The Duke made many humorous comments and jokes in his 99 years. Some are referred to as gaffes. He wasn’t the most diplomatic of people, and he said it as he saw it. Sure, were he not the Queen’s husband he would have been sent on diversity training. Some people may have been offended, but most laughed along with his irreverent wit and cultural stereotyping – after all, most jokes rely on some form of stereotyping. Many of us secretly wish we could get away with poking fun at authority too, but not all of us can. Phil will be remembered as the man who said the things we were thinking.



One of his early gags was “British women can’t cook” in 1966. A cheap attempt at humour; but like any good comedian, he honed his art and his material got stronger with practice. I particularly like the jokes about his own family. Here then, is my personal Top Ten:


“Yak, yak, yak; come on, get a move on.” Shouted from the deck of the royal yacht Britannia to the Queen, who was chatting to her hosts on the quayside in Belize (1994).


When an armed man tried to kidnap the Princess Royal in 1974, Philip suggested the kidnappers would have taken on more than they could chew: “If the man had succeeded in abducting Anne, she would have given him a hell of a time while in captivity.”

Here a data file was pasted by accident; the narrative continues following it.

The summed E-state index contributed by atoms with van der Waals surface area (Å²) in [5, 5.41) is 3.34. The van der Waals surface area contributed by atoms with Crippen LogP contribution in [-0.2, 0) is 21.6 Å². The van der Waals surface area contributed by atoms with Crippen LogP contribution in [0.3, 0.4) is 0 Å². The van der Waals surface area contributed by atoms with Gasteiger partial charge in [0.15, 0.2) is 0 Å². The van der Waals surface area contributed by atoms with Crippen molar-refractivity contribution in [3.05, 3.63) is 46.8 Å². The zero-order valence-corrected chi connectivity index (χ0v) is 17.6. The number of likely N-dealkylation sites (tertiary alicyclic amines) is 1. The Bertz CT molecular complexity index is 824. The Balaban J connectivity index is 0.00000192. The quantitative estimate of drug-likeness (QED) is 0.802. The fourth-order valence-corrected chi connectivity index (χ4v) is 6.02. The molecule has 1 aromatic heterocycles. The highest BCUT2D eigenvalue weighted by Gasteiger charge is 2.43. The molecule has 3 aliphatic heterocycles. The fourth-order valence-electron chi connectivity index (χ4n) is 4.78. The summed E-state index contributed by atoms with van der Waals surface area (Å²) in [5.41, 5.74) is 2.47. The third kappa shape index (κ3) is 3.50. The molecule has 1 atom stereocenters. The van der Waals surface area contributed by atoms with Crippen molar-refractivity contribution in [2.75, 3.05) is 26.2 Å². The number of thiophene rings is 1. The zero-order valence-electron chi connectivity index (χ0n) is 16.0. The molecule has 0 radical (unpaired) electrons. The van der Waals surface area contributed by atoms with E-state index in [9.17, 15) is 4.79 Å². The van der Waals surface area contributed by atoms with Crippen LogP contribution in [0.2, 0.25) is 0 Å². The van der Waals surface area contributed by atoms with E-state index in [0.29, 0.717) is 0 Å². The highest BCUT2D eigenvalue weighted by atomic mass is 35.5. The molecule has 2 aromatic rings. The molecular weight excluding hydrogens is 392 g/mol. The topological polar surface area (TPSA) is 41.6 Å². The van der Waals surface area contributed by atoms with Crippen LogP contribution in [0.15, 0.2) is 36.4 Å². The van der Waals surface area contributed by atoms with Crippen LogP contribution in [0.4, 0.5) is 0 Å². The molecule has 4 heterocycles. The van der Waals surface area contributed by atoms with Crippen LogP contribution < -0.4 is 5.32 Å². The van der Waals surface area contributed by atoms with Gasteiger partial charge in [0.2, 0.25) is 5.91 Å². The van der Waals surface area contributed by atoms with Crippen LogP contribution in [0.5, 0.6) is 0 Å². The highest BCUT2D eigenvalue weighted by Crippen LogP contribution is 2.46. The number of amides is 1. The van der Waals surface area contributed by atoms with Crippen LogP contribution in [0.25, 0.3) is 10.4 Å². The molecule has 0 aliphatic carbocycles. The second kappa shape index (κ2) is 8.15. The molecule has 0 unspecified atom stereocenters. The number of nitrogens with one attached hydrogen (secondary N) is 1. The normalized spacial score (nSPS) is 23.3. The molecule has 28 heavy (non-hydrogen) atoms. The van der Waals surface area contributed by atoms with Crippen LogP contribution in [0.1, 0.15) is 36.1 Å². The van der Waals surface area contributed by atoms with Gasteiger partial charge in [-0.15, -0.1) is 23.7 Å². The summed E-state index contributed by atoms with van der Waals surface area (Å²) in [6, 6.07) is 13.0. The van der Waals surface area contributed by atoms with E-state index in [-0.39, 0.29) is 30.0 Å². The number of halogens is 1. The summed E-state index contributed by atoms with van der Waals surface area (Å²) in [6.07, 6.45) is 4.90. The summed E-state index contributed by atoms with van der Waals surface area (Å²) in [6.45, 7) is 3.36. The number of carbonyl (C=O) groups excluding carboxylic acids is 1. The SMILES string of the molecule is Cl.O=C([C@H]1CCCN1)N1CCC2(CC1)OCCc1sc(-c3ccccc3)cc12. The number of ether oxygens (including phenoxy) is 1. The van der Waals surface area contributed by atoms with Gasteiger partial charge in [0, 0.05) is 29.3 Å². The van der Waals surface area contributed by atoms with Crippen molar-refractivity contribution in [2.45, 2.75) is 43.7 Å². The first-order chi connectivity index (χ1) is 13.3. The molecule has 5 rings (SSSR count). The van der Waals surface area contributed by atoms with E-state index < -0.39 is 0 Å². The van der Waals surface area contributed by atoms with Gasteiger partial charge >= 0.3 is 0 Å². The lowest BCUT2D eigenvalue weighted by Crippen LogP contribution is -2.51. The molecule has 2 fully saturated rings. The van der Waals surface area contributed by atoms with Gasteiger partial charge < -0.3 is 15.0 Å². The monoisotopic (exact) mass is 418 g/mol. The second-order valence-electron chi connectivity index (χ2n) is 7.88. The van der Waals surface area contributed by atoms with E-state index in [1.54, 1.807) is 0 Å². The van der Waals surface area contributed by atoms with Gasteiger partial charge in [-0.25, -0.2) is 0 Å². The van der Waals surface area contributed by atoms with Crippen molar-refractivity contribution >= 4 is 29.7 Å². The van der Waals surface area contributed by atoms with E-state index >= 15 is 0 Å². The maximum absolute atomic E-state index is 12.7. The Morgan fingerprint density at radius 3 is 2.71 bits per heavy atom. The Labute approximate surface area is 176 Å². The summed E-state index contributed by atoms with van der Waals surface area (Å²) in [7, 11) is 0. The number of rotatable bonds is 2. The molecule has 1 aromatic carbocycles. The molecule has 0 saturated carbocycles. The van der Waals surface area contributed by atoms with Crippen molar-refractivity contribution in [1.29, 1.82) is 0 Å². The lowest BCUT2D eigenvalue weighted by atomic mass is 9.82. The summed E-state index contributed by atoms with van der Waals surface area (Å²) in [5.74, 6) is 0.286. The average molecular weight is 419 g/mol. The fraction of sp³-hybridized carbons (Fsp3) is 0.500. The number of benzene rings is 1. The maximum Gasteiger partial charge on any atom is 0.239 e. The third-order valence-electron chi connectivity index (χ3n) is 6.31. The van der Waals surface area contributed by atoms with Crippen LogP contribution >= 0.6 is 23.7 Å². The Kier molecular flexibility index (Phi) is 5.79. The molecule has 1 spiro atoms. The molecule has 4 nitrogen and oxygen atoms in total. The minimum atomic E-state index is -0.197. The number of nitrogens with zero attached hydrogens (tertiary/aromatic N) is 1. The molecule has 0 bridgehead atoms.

Philip mentioned Anne again, referring to her love of horses: “If it doesn’t fart or eat hay, she’s not interested.”


On seeing plans for the Duke and Duchess of York’s house at Sunninghill Park in 1988: “It looks like a tart’s bedroom.”


The Duke discusses marriage: “When a man opens a car door for his wife, it’s either a new car or a new wife.”


“I declare this thing open, whatever it is.” (Canada, 1969).


“So, who’s on drugs here?… He looks as if he’s on drugs.” Referring to a fourteen-year-old boy at a Bangladeshi youth club in 2002.


“Do you still throw spears at each other?” A question was put to aborigines in Australia, also in 2002.


“You look like you’re ready for bed!” Here, Philip’s speaking to the President of Nigeria who was dressed in traditional robes (2003).


To a Cayman Islands resident in 1994: “Aren’t most of you descended from pirates?”


Keeping up the cultural stereotypes, he congratulated a student who’d been trekking in Papua New Guinea by asking “You managed not to get eaten then?” (1998).


Nearer to home, he asked a driving instructor in Oban, Scotland: “How do you keep the natives off the booze long enough to get them through the test?” (1995).


Bonus Gag

I’ll finish with an oft-quoted one-liner made in response to being asked “Do you have a criminal record, sir?” on arrival in Australia. The story goes that Philip replied: “I had no idea it was still a requirement.” I’ve found no evidence he actually said this, but it’s a nice story. Then again, he’s said a few amusing things in Australia. Maybe he knows they have a similar sense of humour to the British? (note there are few recorded jokes made in the USA).

Eagle-eyed readers may notice there are well over ten comments listed above. I’m just exercising my right not to conform. I like to think it’s what the Duke would have wanted.